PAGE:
Satire is one of the most potent weapons in film. Using humor as a vehicle to deliver social commentary is oftentimes an effective way to convey a message. A recent example of this would be the brilliant 2017 film Get Out, where racism was put under a microscope and presented in a way that was at times hilarious, yet still brutally honest. BlacKkKlansman is another movie attempting to shed light on racism using satire. While I don’t believe it ever reaches the heights of Get Out, the message comes across loud and clear.
BlacKkKlansman is based on the true story of Ron Stallworth, a black police officer in the 1970s. After reading an ad in a newspaper about joining the Ku Klux Klan, he decides to call the number in an attempt to infiltrate the hate group and gather information on their plans. When he successfully gains their trust through a number of phone calls, he uses Jewish cop Flip Zimmerman to impersonate him in order to meet the Klan members.
For a movie like this to effectively get its message across, the actors have to be up to the task. Luckily, the acting in BlacKkKlansman is fantastic all around, with the standouts being John David Washington as Ron Stallworth, Adam Driver as Flip Zimmerman and Topher Grace as David Duke. The chemistry between Washington and Driver is easily the most enjoyable aspect of this film. They play off of each other so well, with Washington having more of a sense of humor, while Driver has this very serious demeanor. It lends itself to some downright hilarious scenes between the two that had me grinning ear to ear. These simple scenes also act as a buffer to give the audience a break between the more intense moments.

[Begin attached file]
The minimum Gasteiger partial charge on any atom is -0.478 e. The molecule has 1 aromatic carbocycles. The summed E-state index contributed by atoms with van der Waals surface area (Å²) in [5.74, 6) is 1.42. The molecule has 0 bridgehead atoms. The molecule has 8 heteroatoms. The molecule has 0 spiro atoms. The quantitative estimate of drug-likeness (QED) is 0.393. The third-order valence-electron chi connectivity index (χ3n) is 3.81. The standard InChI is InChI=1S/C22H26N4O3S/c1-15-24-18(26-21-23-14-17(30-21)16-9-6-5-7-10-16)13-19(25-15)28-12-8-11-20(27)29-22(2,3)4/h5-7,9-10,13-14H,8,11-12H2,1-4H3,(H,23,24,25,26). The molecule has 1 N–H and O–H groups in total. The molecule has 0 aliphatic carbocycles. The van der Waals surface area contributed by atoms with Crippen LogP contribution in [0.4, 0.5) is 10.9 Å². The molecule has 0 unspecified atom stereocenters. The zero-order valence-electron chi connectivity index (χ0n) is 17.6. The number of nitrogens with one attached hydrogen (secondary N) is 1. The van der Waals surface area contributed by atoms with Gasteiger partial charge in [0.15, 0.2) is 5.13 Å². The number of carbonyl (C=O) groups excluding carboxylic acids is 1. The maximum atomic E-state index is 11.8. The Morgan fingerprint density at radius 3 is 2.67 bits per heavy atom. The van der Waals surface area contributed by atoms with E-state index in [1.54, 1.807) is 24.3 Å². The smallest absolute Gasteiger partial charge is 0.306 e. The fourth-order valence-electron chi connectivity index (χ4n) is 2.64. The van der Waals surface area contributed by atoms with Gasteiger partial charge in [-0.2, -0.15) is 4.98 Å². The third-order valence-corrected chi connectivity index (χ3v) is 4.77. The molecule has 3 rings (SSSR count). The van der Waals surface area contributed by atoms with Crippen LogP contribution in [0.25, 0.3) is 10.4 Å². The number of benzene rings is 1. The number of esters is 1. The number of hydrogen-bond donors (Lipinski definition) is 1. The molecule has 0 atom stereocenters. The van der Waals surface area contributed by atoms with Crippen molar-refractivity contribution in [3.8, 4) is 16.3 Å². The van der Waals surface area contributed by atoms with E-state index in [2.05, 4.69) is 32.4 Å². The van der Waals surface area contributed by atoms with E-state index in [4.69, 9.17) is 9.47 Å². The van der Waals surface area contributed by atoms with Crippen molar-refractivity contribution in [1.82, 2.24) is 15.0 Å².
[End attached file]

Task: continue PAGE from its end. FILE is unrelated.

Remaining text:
Topher Grace as David Duke might look like an odd casting choice on paper, but it becomes clear very quickly that this is not the case. It speaks to the perception that director Spike Lee has of David Duke and the Ku Klux Klan as a whole. Duke is supposed to be the leader of this extremely hateful group of people, so casting someone like Topher Grace – who has nothing intimidating about him – strips that power away from the character. Topher revels in this role too by playing the most over the top version of David Duke you could possibly imagine.
This is something that Spike Lee does brilliantly. Scenes involving the Klan members are at times played way over the top. The screenplay is great at showing that these racists are normal people like any of us, while still conveying how ridiculous their beliefs sound. The way the shots are composed and the masterful control of tone that Lee uses almost separates the Klan members from actual reality, giving you the idea that they’re living in this fantasy land where their philosophy is correct. No scene illustrates this better than one near the end of the film. In one house we have a black man telling a story of a young black man who was lynched, while in another place we see Klan members cheering loudly as they watch a racist movie. The cuts back and forth between the two brilliantly juxtapose the dark reality of which the man speaks, and the absurd reality in which the Ku Klux Klan live.